The Classification Of Cultures Essay Research Paper — страница 2

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in what IS. They are, therefore, bound to be materialistic, figurative, substantive, earthly. They are likely to prefer old age to youth, old habits to new, old buildings to modern architecture, etc. This preference of the Elders (a term of veneration) over the Youngsters (a denigrating term) typifies them strongly. These cultures are likely to be risk averse. Other cultures look to the future ? always projected ? for the same reasons. These cultures invest their efforts and resources in an ephemeral future (upon the nature or image of which there is no agreement or certainty). These cultures are, inevitably, more abstract (living in an eternal Gedankenexperiment), more imaginative, more creative (having to design multiple scenarios just to survive). They are also more likely to

have a youth cult : to prefer the young, the new, the revolutionary, the fresh ? to the old, the habitual, the predictable. They are be risk-centered and risk-assuming cultures. Static Versus Dynamic (Emergent) Cultures Consensus versus Conflictual Cultures Some cultures are more cohesive, coherent, rigid and well-bounded and constrained. As a result, they will maintain an unchanging nature and be static. They discourage anything which could unbalance them or perturb their equilibrium and homeostasis. These cultures encourage consensus-building, teamwork, togetherness and we-ness, mass experiences, social sanctions and social regulation, structured socialization, peer loyalty, belonging, homogeneity, identity formation through allegiance to a group. These cultures employ numerous

self-preservation mechanisms and strict hierarchy, obedience, discipline, discrimination (by sex, by race, above all, by age and familial affiliation). Other cultures seem more “ruffled”, “arbitrary”, or disturbed. They are pluralistic, heterogeneous and torn. These are the dynamic (or, fashionably, the emergent) cultures. They encourage conflict as the main arbiter in the social and economic spheres (”the invisible hand of the market” or the American “checks and balances”), contractual and transactional relationships, partisanship, utilitarianism, heterogeneity, self fulfilment, fluidity of the social structures, democracy. Exogenic-extrinsic Meaning Cultures Versus Endogenic-intrinsic Meaning Cultures Some cultures derive their sense of meaning, of direction and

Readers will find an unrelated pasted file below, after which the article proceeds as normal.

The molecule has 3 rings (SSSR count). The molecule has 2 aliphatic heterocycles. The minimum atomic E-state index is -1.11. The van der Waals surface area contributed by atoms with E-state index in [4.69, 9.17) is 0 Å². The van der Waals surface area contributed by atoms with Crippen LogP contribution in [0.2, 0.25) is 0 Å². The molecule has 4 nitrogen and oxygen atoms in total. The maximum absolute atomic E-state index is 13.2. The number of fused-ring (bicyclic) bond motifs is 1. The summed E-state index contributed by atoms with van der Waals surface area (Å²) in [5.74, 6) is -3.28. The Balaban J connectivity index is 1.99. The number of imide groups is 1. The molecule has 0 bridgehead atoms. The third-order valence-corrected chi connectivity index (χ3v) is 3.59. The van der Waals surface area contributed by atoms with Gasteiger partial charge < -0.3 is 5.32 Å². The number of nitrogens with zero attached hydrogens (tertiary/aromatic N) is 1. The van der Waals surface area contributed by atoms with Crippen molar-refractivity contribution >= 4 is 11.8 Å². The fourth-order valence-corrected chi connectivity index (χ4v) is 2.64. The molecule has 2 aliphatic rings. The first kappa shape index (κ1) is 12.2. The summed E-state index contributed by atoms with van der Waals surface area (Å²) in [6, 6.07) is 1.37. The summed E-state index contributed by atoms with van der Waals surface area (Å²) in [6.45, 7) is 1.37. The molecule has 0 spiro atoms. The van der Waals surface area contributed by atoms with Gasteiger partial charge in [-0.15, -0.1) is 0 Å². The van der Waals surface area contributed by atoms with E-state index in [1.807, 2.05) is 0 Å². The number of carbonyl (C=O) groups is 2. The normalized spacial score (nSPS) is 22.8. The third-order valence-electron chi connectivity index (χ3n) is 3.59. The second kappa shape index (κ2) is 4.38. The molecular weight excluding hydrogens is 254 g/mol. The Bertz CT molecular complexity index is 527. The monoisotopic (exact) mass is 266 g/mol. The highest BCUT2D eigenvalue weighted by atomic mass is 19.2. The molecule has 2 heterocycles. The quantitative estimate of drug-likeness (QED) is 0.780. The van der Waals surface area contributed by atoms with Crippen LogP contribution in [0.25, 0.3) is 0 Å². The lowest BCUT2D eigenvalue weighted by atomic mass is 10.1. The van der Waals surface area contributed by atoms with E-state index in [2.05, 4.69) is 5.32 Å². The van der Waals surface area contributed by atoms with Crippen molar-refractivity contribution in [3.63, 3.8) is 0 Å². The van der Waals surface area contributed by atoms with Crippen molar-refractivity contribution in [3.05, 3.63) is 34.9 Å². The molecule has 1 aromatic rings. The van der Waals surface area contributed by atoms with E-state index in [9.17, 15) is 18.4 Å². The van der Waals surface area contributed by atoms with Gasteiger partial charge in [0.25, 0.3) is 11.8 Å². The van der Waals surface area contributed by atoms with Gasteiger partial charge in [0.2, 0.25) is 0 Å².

of the resulting wish-fulfillment by referring to frameworks which are outside them or bigger than them. They derive meaning only through incorporation or reference. The encompassing framework could be God, History, the Nation, a Calling or a Mission, a larger Social Structure, a Doctrine, an Ideology, or a Value or Belief System, an Enemy, a Friend, the Future ? anything qualifies which is bigger and outside the meaning-seeking culture. Other cultures derive their sense of meaning, of direction and of the resulting wish fulfilment by referring to themselves ? and to themselves only. It is not that these cultures ignore the past ? they just do not re-live it. It is not that they do not possess a Values or a Belief System or even an ideology ? it is that they are open to the

possibility of altering it. While in the first type of cultures, Man is meaningless were it not for the outside systems which endow him with meaning ? In the latter the outside systems are meaningless were it not for Man who endows them with meaning. Virtually Revolutionary Cultures versus Structurally-Paradigmatically Revolutionary Cultures All cultures ? no matter how inert and conservative ? evolve through the differential phases. These phases are transitory and, therefore, revolutionary in nature. Still, there are two types of revolution : The Virtual Revolution is a change (sometimes, radical) of the structure ? while the content is mostly preserved. It is very much like changing the hardware without changing any of the software in a computer. The other kind of revolution is

more profound. It usually involves the transformation or metamorphosis of both structure and content. In other cases, the structures remain intact ? but they are hollowed out, their previous content replaced by new one. This is a change of paradigm (superbly described by the late Thomas Kuhn in his masterpiece: “The Structure of Scientific Revolutions”). The Post Traumatic Stress Syndrome Differentiating Factor As a result of all the above, cultures react with shock either to change or to its absence. A taxonomy of cultures can be established along these lines: Those cultures which regard change as a trauma ? and those who traumatically react to the absence of change, to paralysis and stagnation. This is true in every sphere of life : the economic, the social, in the arts,